In front of destiny, anybody who does stuff like eating meat, is doing a form of (indirect) abuse of life. Car driving as well and specially sexual stuff that is not allowed instead of doing sane, healing, good, magic electric stuff with other people and not the primitive, sick making dog kind of contacts especially with the other sex.
Excuse me if I get a bit precise but I know from my own life that composers (in both cases dead ones/zombies) who are more on the side of abusers of life in their private live, can have a quite negative effect on sensible people if they let into their souls the music of sucha violent and life harming person. Thats what i mean and sorry bout the badly chosen word "pervert" which doesnt really mean anything, I know should better be avoided.
There are enough living great people, more on the victim side of life, who write the most magic music but they generally are not bigshots in capitalist (abusive) music system.
Thank you for your attention

Offline stringoverstrung

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Re: A Year on One Composer
Reply #6 on: December 03, 2021, 07:31:13 PM
Hi,

Why not go a year for one composer like Schumann (e.g. op 11 it is a lot of work anyway to get it right) and keep just one baroque piece in there for the finger dexterity(Bach or even better Scarlatti).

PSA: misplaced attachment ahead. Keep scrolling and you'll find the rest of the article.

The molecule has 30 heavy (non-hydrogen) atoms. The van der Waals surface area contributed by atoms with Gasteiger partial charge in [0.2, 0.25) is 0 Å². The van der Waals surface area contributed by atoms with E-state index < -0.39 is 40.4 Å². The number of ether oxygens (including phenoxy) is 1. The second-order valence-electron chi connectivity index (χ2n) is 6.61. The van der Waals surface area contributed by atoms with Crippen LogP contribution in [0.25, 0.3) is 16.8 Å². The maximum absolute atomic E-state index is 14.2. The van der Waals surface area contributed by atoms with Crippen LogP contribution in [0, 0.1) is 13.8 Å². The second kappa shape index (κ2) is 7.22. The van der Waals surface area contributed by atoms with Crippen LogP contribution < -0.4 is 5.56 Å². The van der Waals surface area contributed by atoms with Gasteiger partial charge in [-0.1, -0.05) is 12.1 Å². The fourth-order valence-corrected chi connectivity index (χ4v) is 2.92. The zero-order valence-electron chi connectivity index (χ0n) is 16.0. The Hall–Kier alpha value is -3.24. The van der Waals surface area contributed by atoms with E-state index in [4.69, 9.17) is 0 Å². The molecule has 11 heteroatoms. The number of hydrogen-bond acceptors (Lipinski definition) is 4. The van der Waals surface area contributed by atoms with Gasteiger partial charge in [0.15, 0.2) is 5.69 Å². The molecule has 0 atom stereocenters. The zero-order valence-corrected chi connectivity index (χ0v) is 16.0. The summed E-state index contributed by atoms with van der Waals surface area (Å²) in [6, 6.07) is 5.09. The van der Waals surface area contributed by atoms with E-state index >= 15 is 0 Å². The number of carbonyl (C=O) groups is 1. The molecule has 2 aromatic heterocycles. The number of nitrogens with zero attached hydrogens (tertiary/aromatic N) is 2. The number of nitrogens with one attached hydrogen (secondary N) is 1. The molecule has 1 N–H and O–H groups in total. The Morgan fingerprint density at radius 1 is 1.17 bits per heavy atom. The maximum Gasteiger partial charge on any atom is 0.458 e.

Regards,
Gert

Offline gipsypiano

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Re: A Year on One Composer
Reply #7 on: December 04, 2021, 07:31:39 AM
One year in the mind of Schumann?
In order to survive this, mentally, best thing I can think of is
to study the works of a good psychologist like CG Jung
in order to at least get an idea of what is happening in a mind
falling apart into pieces cause of a unsupportable sick
and harming, forbidden sexual life.
Having a solid spiritual base in life and doing lots of practical
work like gardening or other helps a lot in such cases.

Anyways I wonder whats the use of doing this cause worldwide
there are tens of thousands of great, mor sane and still living
composers, with more than enough great music to learn
for a lifetime and
finding your own musical creativity is infinitely better in any case.

Almost anybody can write better music than those Beethovens and all that
if only he can get access to his own creativity in a healthy way.


Offline quantum

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Re: A Year on One Composer
Reply #8 on: December 04, 2021, 03:14:52 PM